The man of simple lines
By H.K. Dua

Those were bad times in India. Indira Gandhi had placed the country under emergency raj. Thousands of opposition leaders were arrested after midnight on June 25, 1975 and sent to undisclosed destinations. A severe press censorship was imposed. Electricity of newspaper offices was switched off; the printing presses were locked. No one knew what would be the shape of things to come. The mood across the country was of anxiety and uncertainty. Vidya Charan Shukla had been asked to take over the Information and Broadcasting Ministry. Apparently, Mrs Gandhi and her son Sanjay thought that he would do the job ruthlessly and Inder Gujral whom he had replaced would not. Shukla thought of addressing a press conference clearly to pass on the emergency message.

Queen of ‘guilty pleasures’
Michelle Nichols
ritish author Jackie Collins is still inadvertently teaching teenage girls about sex through her steamy novels that have seen her regularly grace bestseller lists since her first book was published 40 years ago. Collins — who refuses to reveal how old she is, except to say that she is still several years shy of 70 — released her 26th novel, "Married Lovers," in the United States on Tuesday.

Spider as ‘architect’
Black widow spiders spin a deadly web when they are hungry, and a fortress to have a better protection from predators when they are sated with food, according to a new study conducted at the University of Akron in Ohio. The study showed that the spiders fed daily with crickets spun tangled masses of non-sticky silk. They also found that similar-size spiders, when starved for a week, tended to spin sheets of silk connected to the ground by taut, sticky strands.

Water on Moon
ife on Moon could someday be a reality — thanks to scientists who have discovered evidence of water on the Earth’s natural satellite. A fresh analysis of volcanic glass collected during the Apollo missions in the 1970s has revealed that the Moon’s parched surface has water hidden beneath it, a major finding that dispels the notion that the Moon is dry.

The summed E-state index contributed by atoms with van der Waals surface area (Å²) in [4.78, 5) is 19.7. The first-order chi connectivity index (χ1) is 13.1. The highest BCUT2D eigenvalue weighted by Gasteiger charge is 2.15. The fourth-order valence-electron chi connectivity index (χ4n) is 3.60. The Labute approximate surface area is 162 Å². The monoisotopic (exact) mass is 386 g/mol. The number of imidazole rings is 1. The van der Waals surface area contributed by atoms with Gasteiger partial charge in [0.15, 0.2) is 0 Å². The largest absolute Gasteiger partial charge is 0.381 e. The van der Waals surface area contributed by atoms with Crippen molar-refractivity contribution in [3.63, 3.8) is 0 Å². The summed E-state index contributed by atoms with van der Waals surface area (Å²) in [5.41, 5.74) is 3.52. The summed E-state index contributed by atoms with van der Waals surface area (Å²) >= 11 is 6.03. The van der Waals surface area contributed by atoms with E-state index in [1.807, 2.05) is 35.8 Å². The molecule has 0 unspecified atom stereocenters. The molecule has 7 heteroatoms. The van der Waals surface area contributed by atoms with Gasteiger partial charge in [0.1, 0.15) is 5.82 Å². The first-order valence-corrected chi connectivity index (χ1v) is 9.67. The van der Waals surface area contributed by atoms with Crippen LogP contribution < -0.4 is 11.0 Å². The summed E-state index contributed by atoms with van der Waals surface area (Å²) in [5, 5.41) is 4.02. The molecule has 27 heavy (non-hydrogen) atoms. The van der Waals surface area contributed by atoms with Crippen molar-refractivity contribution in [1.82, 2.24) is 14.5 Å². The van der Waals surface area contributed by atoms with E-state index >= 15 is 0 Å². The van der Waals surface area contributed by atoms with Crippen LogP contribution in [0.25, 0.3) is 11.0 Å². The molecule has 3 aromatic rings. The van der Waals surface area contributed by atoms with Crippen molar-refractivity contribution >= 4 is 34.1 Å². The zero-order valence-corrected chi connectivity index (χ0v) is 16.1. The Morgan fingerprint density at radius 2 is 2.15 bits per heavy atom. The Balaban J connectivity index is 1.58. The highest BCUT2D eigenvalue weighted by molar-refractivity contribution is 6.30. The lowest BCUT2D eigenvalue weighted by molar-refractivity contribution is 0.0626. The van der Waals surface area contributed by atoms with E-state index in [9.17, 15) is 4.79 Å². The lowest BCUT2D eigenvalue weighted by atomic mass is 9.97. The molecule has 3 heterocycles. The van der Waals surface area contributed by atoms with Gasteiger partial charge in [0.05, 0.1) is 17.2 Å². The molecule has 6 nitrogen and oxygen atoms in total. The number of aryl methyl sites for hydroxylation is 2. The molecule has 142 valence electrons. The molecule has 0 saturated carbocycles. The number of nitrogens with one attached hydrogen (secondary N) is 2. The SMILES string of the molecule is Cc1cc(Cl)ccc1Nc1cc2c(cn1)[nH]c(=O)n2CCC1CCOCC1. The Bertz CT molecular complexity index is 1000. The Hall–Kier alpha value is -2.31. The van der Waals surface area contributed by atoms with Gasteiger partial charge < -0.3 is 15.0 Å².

Lama land
Leh, with monasteries perched on rocky crags and prayer flags fluttering in the air, may have been affected by commercialism, but it still retains a pristine charm, says Mukesh Khosla
s the plane begins its descent one can see a scattered township, the gurgling River Indus and the snow-capped peaks of the Himalayas. Leh is now firmly on the tourist map. This place, one of the most inhospitable and unforgiving mountain ranges, is less than an hour from Delhi.

Let viewers decide who is a better Bhishma: Ronit Roy
Ronit Roy can rightly be called the superstar of Indian television. The actor, who started his career with a little-known film Jaan Tere Naam, has achieved iconic status in the television industry today. Be it Rishab Bajaj in Kasauti Zindagi Kay or Mihir Virani in Kyun Ki Saas Bhi Kabhi Bahu Thi, he has been a hit. Srabanti Chakrabarti talks to Ronit Roy, who plays the role of Bhishma in Ekta Kapoor’s Kahani Hamarey Mahabharat Ki

Royal suite
he Durbar Suite of the Raj Palace Hotel, Jaipur, has been voted Asia’s Leading Suite at the World Travel Awards ceremony held recently at Shanghai. A total of 167,000 travel professionals, including 110,000 travel agents worldwide, voted. Other Indian suites to make it to the top ten included Kohinoor Suite at The Oberoi Udaivilas, Udaipur, Maharaja Suite at The Leela Palace Kempinski, Bangalore, Presidential Villa at Kumarakom Lake Resort and Royal Imperial Suite at The Imperial, New Delhi.

Best of East
The 10th Osian’s Cinefan Festival of Asian and Arab Cinema, which concludes in New Delhi today, saw the screening of some of the world’s greatest films, writes Shoma A. Chatterji
hat do films like Johnnie To’s Sparrow, Wong Kar-Wai’s My Blueberry Nights and Mumbai Cutting have in common? All these films featured at the 10th Osian’s-Cinefan Festival of Asian and Arab Cinema which concludes today. They feature among the over 150 films from Asia and the Arab world. This year’s festival, held in Siri Fort and Alliance Fran`E7aise in New Delhi, brought together more than 40 short fiction films for the first time.

‘Bollywood is getting better’
Radhika Bhirani
nupam Kher, who’s experimented with different film genres as an actor and director, feels that the quality of scripts, cinematography and screenplays in Hindi films hasn’t gone down but actually improved over the years. "I don’t think Bollywood is going through a bad phase. Instead, I think it is in its golden time right now," said Anupam.


'ART & SOULHidden Treasures
by B. N. Goswamy

TELEVISIONHolmes on the prowl

FOOD TALKMexican dosa
by Pushpesh Pant

CONSUMER RIGHTS: Renew policy on time
by Pushpa Girimaji

HOLLYWOOD HUES: No sting in this plot
by Ervell E. Menezes

by David Bird

ULTA PULTA: Unfair target
by Jaspal Bhatti


Nationalistic uprising
Vijay Saihgal
The Untold Story of 1857: A War of Civilisations
Rupa. Pages 2057(2 volumes). Rs 2,500.

Books received

How they became icons
Himmat Singh Gill
Trailblazers of Gujarat
Kamlendra Kanwar, Harmony Publishers, Pages 270. Rs 495.

Gripping exploits
Aradhika Sharma
The Conch Bearer
by Chitra Banerjee Divakaruni. Roli. Pages 265. Rs 295.

Salim Ali’s mark
Lt Gen (retd) Baljit Singh

Harry Potter prequel fetches £ 25,000

Threats & opportunities
Sridhar K. Chari
India’s National Security — Annual Review 2007
Ed. Satish Kumar. KW Publishers. Pages 654. Rs 1395

Cops, corruption and chaos
Aditi Garg
Families at home
by Reeti Gadekar. Harper Collins. Pages 266. Rs. 295

Remembering Prof Harbans Singh
Nikky-Guninder Kaur Singh

Different hues of poetry
Randeep Wadehra
Hues of Sienna
by Partho Sengupta. Writers Workshop, Kolkata. Pages 73. Rs 100

  • Khilvat

  • Twenty-first century challenges to public management

100 books for boys